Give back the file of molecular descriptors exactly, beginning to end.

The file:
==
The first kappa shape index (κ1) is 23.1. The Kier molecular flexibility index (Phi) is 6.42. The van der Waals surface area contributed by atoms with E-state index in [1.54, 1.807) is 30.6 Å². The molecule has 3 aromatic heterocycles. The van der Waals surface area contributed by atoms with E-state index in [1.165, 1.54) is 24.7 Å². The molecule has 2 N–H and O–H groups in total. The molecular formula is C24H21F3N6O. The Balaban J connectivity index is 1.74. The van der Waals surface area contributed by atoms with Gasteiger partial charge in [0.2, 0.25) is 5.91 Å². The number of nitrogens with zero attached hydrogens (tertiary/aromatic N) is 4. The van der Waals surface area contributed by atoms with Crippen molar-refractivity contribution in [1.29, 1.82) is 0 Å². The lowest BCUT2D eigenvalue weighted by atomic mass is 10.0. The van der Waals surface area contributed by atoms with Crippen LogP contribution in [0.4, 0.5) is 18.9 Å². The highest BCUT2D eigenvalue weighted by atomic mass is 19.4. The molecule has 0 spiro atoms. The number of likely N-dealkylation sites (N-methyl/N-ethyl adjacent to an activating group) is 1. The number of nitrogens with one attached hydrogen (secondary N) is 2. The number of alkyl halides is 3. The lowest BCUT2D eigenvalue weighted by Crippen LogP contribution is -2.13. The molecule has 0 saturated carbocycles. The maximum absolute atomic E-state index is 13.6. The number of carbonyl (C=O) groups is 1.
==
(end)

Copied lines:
The first kappa shape index (κ1) is 23.1. The Kier molecular flexibility index (Phi) is 6.42. The van der Waals surface area contributed by atoms with E-state index in [1.54, 1.807) is 30.6 Å². The molecule has 3 aromatic heterocycles. The van der Waals surface area contributed by atoms with E-state index in [1.165, 1.54) is 24.7 Å². The molecule has 2 N–H and O–H groups in total. The molecular formula is C24H21F3N6O. The Balaban J connectivity index is 1.74. The van der Waals surface area contributed by atoms with Gasteiger partial charge in [0.2, 0.25) is 5.91 Å². The number of nitrogens with zero attached hydrogens (tertiary/aromatic N) is 4. The van der Waals surface area contributed by atoms with Crippen molar-refractivity contribution in [1.29, 1.82) is 0 Å². The lowest BCUT2D eigenvalue weighted by atomic mass is 10.0. The van der Waals surface area contributed by atoms with Crippen LogP contribution in [0.4, 0.5) is 18.9 Å². The highest BCUT2D eigenvalue weighted by atomic mass is 19.4. The molecule has 0 spiro atoms. The number of likely N-dealkylation sites (N-methyl/N-ethyl adjacent to an activating group) is 1. The number of nitrogens with one attached hydrogen (secondary N) is 2. The number of alkyl halides is 3. The lowest BCUT2D eigenvalue weighted by Crippen LogP contribution is -2.13. The molecule has 0 saturated carbocycles. The maximum absolute atomic E-state index is 13.6. The number of carbonyl (C=O) groups is 1.